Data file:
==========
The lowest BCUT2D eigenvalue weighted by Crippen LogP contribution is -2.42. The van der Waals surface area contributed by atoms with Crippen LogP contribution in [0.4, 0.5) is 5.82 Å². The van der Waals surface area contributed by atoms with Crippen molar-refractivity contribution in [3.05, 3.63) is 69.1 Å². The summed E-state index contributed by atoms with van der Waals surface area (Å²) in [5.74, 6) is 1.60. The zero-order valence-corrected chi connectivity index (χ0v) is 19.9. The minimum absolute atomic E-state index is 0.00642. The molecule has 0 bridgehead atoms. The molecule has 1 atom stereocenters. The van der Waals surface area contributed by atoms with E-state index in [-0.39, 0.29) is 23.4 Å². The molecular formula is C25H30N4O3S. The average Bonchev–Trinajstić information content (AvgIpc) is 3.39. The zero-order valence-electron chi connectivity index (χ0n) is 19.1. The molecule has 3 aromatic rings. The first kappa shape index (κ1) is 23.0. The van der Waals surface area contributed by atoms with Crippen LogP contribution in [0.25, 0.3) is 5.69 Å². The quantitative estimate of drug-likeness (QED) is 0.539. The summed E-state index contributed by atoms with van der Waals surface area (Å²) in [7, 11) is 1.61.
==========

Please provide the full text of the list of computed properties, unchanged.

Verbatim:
The lowest BCUT2D eigenvalue weighted by Crippen LogP contribution is -2.42. The van der Waals surface area contributed by atoms with Crippen LogP contribution in [0.4, 0.5) is 5.82 Å². The van der Waals surface area contributed by atoms with Crippen molar-refractivity contribution in [3.05, 3.63) is 69.1 Å². The summed E-state index contributed by atoms with van der Waals surface area (Å²) in [5.74, 6) is 1.60. The zero-order valence-corrected chi connectivity index (χ0v) is 19.9. The minimum absolute atomic E-state index is 0.00642. The molecule has 0 bridgehead atoms. The molecule has 1 atom stereocenters. The van der Waals surface area contributed by atoms with E-state index in [-0.39, 0.29) is 23.4 Å². The molecular formula is C25H30N4O3S. The average Bonchev–Trinajstić information content (AvgIpc) is 3.39. The zero-order valence-electron chi connectivity index (χ0n) is 19.1. The molecule has 3 aromatic rings. The first kappa shape index (κ1) is 23.0. The van der Waals surface area contributed by atoms with Crippen LogP contribution in [0.25, 0.3) is 5.69 Å². The quantitative estimate of drug-likeness (QED) is 0.539. The summed E-state index contributed by atoms with van der Waals surface area (Å²) in [7, 11) is 1.61.